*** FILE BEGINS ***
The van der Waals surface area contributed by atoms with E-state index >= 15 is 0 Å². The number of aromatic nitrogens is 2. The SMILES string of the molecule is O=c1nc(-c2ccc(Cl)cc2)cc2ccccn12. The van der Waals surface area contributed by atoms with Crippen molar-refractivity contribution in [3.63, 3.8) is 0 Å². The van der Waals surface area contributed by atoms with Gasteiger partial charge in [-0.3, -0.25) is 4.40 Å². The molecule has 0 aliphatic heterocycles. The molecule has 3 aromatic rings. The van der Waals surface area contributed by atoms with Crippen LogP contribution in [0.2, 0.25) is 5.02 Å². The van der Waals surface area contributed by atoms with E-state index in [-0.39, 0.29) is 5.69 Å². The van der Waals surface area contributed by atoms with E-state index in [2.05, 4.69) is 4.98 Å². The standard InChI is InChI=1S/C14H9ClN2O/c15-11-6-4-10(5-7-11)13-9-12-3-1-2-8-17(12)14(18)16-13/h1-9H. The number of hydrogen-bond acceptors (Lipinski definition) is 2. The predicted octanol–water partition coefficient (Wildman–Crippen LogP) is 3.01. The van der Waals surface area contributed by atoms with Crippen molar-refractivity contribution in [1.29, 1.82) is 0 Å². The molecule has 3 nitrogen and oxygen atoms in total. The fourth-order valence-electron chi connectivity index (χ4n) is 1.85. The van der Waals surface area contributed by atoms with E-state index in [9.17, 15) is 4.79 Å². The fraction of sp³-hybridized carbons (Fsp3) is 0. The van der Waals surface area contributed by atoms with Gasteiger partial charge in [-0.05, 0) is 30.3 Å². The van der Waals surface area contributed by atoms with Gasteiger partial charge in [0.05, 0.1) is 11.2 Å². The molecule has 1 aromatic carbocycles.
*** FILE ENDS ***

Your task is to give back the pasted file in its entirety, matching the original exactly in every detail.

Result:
The van der Waals surface area contributed by atoms with E-state index >= 15 is 0 Å². The number of aromatic nitrogens is 2. The SMILES string of the molecule is O=c1nc(-c2ccc(Cl)cc2)cc2ccccn12. The van der Waals surface area contributed by atoms with Crippen molar-refractivity contribution in [3.63, 3.8) is 0 Å². The van der Waals surface area contributed by atoms with Gasteiger partial charge in [-0.3, -0.25) is 4.40 Å². The molecule has 0 aliphatic heterocycles. The molecule has 3 aromatic rings. The van der Waals surface area contributed by atoms with Crippen LogP contribution in [0.2, 0.25) is 5.02 Å². The van der Waals surface area contributed by atoms with E-state index in [-0.39, 0.29) is 5.69 Å². The van der Waals surface area contributed by atoms with E-state index in [2.05, 4.69) is 4.98 Å². The standard InChI is InChI=1S/C14H9ClN2O/c15-11-6-4-10(5-7-11)13-9-12-3-1-2-8-17(12)14(18)16-13/h1-9H. The number of hydrogen-bond acceptors (Lipinski definition) is 2. The predicted octanol–water partition coefficient (Wildman–Crippen LogP) is 3.01. The van der Waals surface area contributed by atoms with Crippen molar-refractivity contribution in [1.29, 1.82) is 0 Å². The molecule has 3 nitrogen and oxygen atoms in total. The fourth-order valence-electron chi connectivity index (χ4n) is 1.85. The van der Waals surface area contributed by atoms with E-state index in [9.17, 15) is 4.79 Å². The fraction of sp³-hybridized carbons (Fsp3) is 0. The van der Waals surface area contributed by atoms with Gasteiger partial charge in [-0.05, 0) is 30.3 Å². The van der Waals surface area contributed by atoms with Gasteiger partial charge in [0.05, 0.1) is 11.2 Å². The molecule has 1 aromatic carbocycles.